A kinder Magic

Judy Claire Sprite Magic Crop

Judy, Claire, Sprite & Magic.

Judy Oldmeadow, Owner & Master Horsewoman, Samaria Creek Morgan Horses

I carried the tiny foal to the stable.

Claire, her teenaged owner, followed leading her mother.

Claire had first come to my riding camps at age nine.

I helped her find Magic – her first horse and dream come true – a liver chestnut quarter horse mare with long socks and a blaze.

Magic was agisted at my farm. Claire spent every holiday moment with her: riding in the bush, swimming in the dam and lying in the paddock sharing secrets.

Magic had just given birth to her first foal at 16 … a late first-timer.

She refused to let her foal drink; squealing, kicking and spinning around.

We thought of foal names as we sat in the stable waiting for the vet.

He arrived and shattered Claire’s dreams by saying, ‘The foal has neurological damage; let nature take its course’.

Never one to give up, I asked him to sedate the mare and administer electrolytes to the dehydrated foal.

Claire slept in the stable, waking every hour to calm her mare and balance the uncoordinated foal while she drank.

Morning dawned to a relaxed mare and an energetic, well-hydrated foal.

Claire named her Sprite. It had been a life-changing night for both of them.

Claire researched boarding schools that allowed horses and presented her parents with a well thought-out plan for a future they couldn’t refuse.

She took a gelding to boarding school and rode Magic on holidays.

Sprite grew into a stunning adult and moved to Claire’s parent’s holiday farm with Magic and the family horses.

We kept in touch over the years.

Sprite was started under saddle but only ridden occasionally as Claire’s study demands grew.

She graduated with honours.

I stopped running children’s riding camps to concentrate on breeding horses and teaching horse behaviour.

Claire started university and Sprite injured herself.

I was happy to reunite with Sprite when asked if I could help heal her.

Grossly overweight, she struggled to walk.

Vet visits, feet and leg x-rays, weight rehabilitation and massages still didn’t improve her ability to move without pain.

To better understand anatomy and breed sounder horses I attended equine biomechanics lectures and whole-horse dissection courses.

I took Sprite to equine biomechanics expert Sharon May-Davis for assessment.

Sharon immediately pointed out that Sprite’s front-leg lameness was caused by extra stress on her forelegs due to a pelvis injury.

She suggested putting Sprite in foal, saying the subsequent release of endorphins and tendon-softening hormones would improve her quality of life.

Though dubious, I watched in awe as, after artificial insemination, Sprite gradually began to move with ease.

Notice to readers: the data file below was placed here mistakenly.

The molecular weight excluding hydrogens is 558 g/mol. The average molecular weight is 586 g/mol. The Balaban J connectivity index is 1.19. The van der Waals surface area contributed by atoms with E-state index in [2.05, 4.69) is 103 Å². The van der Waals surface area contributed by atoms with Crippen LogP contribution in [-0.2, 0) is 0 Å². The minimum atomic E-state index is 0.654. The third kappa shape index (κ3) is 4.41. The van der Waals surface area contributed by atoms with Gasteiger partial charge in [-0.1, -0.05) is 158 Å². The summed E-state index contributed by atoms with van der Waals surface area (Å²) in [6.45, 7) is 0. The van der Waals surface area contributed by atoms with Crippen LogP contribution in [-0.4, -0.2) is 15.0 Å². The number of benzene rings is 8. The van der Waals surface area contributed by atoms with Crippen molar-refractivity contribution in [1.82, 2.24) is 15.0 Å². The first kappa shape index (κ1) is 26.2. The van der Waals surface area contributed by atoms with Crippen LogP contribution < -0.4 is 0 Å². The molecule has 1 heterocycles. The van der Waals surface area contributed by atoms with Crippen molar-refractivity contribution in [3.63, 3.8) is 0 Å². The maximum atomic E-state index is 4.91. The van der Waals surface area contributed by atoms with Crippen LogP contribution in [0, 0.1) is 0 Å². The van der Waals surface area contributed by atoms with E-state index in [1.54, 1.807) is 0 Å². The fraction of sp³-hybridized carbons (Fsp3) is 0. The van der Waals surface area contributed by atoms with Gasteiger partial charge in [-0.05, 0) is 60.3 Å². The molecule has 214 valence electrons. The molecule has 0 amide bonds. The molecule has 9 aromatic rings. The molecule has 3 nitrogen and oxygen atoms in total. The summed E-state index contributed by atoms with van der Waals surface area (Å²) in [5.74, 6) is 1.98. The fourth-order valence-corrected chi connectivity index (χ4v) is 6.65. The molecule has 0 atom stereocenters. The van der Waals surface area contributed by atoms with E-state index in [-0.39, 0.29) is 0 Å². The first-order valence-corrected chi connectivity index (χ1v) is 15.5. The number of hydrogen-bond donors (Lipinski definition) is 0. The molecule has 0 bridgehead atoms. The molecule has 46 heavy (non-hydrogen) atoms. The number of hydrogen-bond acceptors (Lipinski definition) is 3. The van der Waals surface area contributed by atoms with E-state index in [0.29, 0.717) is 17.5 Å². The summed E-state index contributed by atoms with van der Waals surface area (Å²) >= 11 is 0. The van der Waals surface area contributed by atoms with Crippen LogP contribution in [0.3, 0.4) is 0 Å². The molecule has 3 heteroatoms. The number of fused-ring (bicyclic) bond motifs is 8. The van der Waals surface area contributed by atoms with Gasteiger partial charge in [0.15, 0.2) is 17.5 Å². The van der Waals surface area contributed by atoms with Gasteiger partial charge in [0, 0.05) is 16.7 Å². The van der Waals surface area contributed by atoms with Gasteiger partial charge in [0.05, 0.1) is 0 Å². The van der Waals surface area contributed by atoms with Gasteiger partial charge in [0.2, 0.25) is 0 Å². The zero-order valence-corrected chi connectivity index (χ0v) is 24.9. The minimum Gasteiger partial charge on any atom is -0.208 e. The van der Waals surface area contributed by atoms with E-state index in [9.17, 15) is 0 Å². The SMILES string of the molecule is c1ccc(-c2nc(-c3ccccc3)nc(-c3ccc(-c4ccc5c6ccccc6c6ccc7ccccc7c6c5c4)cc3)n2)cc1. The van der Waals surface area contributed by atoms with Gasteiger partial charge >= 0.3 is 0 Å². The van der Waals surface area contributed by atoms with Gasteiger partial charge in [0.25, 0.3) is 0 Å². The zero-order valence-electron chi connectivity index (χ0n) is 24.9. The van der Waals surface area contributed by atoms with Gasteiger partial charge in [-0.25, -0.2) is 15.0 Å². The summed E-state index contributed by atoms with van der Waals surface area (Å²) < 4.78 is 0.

With regular bodywork and foot trims, she was galloping and bucking with the other mares even when hugely pregnant.

Now, as I lie in the paddock watching Sprite trot after her foal, I realise my life has changed too.

‘Letting nature take its course’ can sometimes mean stepping in and helping where needed.

Sprite and Magic also taught me that trusting others and accepting help graciously is more dignified than battling on alone.

It’s the difference between surviving and living.


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4 Responses to “A kinder Magic”

  1. Amanda Gallen Says:

    Judy you need to write a book 🙂


  2. Judy Says:

    Thank you Amanda,

    A book is in the pipeline with Paul (The Feisty Empire)’s help.

    It makes me happy to know you’re still folowing our blog.

    Pats to Ava your Samaria Creek Morgan from all of us.

    Stand by for second instalment of Sprite’s story.



  3. paulhassing Says:

    Hi, Jude. Paul here. I just received a lovely email comment from a client who agreed to let me reproduce it: ‘Just logged into LinkedIn and saw the piece on Good Morgans. My great Aunt in Kelowna, British Columbia, used to breed Morgans. I had the opportunity to ride one of her horses when I was in my early teens. When I was riding, my great aunt commented to my mother that I was a very good rider. This did not go down well with my sister. As the family’s official ‘horsey person’ she thought SHE was the better rider! Morgans are indeed a beautiful horse – good tempered and smart. Just a bit too small for my height. Kind regards, Andrew Preston, Blyss Personnel.’

    • Judy Says:

      Hi Paul,
      Thanks for sharing Andrew’s comment.
      Please thank Andrew for his reminisce;I love hearing other people’s joyful experiences.
      That’s one of the great things about Morgan horses…they make people look good!
      They’re also known as the ‘Little Big horse’ too Andrew; my 14.2 HH stallion Nimrod proudly carries a 6’2’’ man on our mountain trails.
      The man said he felt like he was on a much bigger horse.


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